America’s Essential Hospitals recently hosted this webinar on collaborative care for depression in the primary care setting.
Led by Jessica Black, MPH, MSW, Program Manager, Collaborative Care and Kathleen Tatem, MPH, Data Analyst, both of OneCity Health, attendees learned how NYC Health + Hospitals developed collaborative care tools to drive operational workflows and quality improvement across multiple sites. As a result, the depression improvement rate at NYC Health + Hospitals increased from 17.7 percent to 58.2 percent.
The full webinar is available to view here:
This past June, NYC Health + Hospitals was awarded the 2017 Gage Award for Innovation and Excellence from America’s Essential Hospitals for implementing collaborative care for depression in the primary care setting. Read more about the award and program here.
Their approach, however, is not one-size fits all, as larger urban hospitals and small rural hospitals face different situations. To help illustrate how global budgeting – an annual expectation for revenue for all inpatient and hospital outpatient care in advance – might be applied in an urban area, the authors focus on some of our transformation activities underway at NYC Health + Hospitals through OneCity Health and the Delivery System Reform Incentive Payment (DSRIP) program.
Our major initiatives, which include primary care improvement, collaborating with community partners, identifying high-need patients and integrating behavioral health and primary care, are examples of how to establish a vision to improve health outcomes and lower costs. Moreover, they demonstrate how to operate when revenue is independent of inpatient volume, which would occur under an all-payer hospital budget.
Whether kids are adjusting to a new grade or a whole a new school, the first few weeks back in school have the potential to be both physically and mentally challenging. However, initiatives from both OneCity Health and NYC Health + Hospitals can help alleviate the stress, keep kids healthy and in school, and ensure they are able to excel.
100 Schools Project Promotes Mental Health
Through the 100 Schools Project – which, we’re proud to share, was recently featured in the New York Times! – Mental Health Coaches are now in place at 43 schools across Manhattan, Brooklyn, Queens and the Bronx. While they don’t work directly with students, these Coaches are training staff to identify the early signs of mental illness and substance abuse, and to promote wellness and prevention in the classroom.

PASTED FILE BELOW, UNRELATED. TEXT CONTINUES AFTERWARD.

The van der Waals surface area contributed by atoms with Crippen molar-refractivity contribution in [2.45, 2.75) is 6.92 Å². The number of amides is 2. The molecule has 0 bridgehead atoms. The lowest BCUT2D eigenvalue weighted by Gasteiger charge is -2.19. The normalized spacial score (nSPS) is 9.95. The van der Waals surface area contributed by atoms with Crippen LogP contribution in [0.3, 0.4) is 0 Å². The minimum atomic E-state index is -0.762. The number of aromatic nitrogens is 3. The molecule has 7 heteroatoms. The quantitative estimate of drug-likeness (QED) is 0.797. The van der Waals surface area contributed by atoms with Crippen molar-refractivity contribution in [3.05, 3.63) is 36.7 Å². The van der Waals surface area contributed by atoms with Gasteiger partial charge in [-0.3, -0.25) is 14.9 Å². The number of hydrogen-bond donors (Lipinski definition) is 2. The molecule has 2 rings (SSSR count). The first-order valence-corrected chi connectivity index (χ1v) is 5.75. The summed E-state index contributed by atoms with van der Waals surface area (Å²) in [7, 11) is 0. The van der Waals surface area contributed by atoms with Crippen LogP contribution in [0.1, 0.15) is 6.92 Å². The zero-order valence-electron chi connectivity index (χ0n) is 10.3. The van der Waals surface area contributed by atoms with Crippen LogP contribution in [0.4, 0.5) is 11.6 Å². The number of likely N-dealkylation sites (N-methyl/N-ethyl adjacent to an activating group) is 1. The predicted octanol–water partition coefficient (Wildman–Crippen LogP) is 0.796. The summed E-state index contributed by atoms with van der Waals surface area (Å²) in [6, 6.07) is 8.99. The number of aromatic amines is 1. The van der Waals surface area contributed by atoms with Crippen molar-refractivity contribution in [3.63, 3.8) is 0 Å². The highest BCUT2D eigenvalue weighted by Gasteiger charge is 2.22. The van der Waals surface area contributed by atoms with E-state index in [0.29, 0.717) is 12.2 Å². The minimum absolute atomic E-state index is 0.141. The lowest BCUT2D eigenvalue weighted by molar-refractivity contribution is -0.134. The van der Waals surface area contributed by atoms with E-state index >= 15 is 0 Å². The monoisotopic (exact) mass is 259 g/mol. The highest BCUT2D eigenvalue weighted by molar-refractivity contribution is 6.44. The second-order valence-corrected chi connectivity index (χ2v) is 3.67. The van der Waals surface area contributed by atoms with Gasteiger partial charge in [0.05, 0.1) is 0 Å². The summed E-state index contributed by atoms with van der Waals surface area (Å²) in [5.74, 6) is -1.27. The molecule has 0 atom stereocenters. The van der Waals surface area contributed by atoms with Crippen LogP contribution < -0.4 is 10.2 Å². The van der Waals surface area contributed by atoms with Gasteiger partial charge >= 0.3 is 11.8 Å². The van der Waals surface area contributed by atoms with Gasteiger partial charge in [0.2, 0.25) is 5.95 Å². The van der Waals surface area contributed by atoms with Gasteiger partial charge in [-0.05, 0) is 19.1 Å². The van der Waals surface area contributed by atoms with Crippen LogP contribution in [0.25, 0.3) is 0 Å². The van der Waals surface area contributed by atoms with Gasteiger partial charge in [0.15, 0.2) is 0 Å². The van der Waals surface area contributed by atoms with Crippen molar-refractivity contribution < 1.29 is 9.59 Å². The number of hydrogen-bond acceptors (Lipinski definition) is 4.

For example, to help students feel more comfortable utilizing community resources, Coaches are training school staff in methods to reduce the stigma around mental health. Teachers are also learning motivational interviewing, which is a counseling technique to better engage students with positive behavior change.
Students aren’t the only focus though. School staff and teachers are also learning self-care practices to reduce classroom turnover and promote professional development.
Launched in September 2016 with a ten-school pilot, OneCity Health and three other New York City-based Performing Provider Systems (PPS) —Community Care of Brooklyn, Bronx Health Access, and Bronx Partners for Healthy Communities—oversee the 100 Schools Project while the Jewish Board of Family and Children’s Services (The Jewish Board) coordinates the initiative and leads the trainings. Participating schools are also learning how to connect students who have emotional, behavioral, or substance-use challenges with top-tier local mental health providers while enabling the students to remain in school.
The project will continue to expand throughout the remainder of 2017, as the Jewish Board has identified the next 58 schools for project implementation.
Visit the Exam Room Prior to the Classroom
From vision and hearings tests to advice on proper eating, a clean bill of health can help kids stay and strive in the classroom. To help, NYC Health + Hospitals offers pediatric and adolescent health services at little or no cost. Click the borough name below for a flyer detailing the locations where families can receive immunizations, physicals and other back-to-school check-ups.
The New York State Department of Health has launched Semester Two of VBP University, which is an online, educational resource created to raise awareness, knowledge and expertise in the move to value-based payment (VBP).
Topic areas in Semester Two include governance, stakeholder engagement, business strategy, finance, and data. The curriculum for Semester Two includes videos on each of the topics as well as detailed guidance documents targeted towards Primary Care Physicians, Behavioral Health Providers, and Community Based Organizations.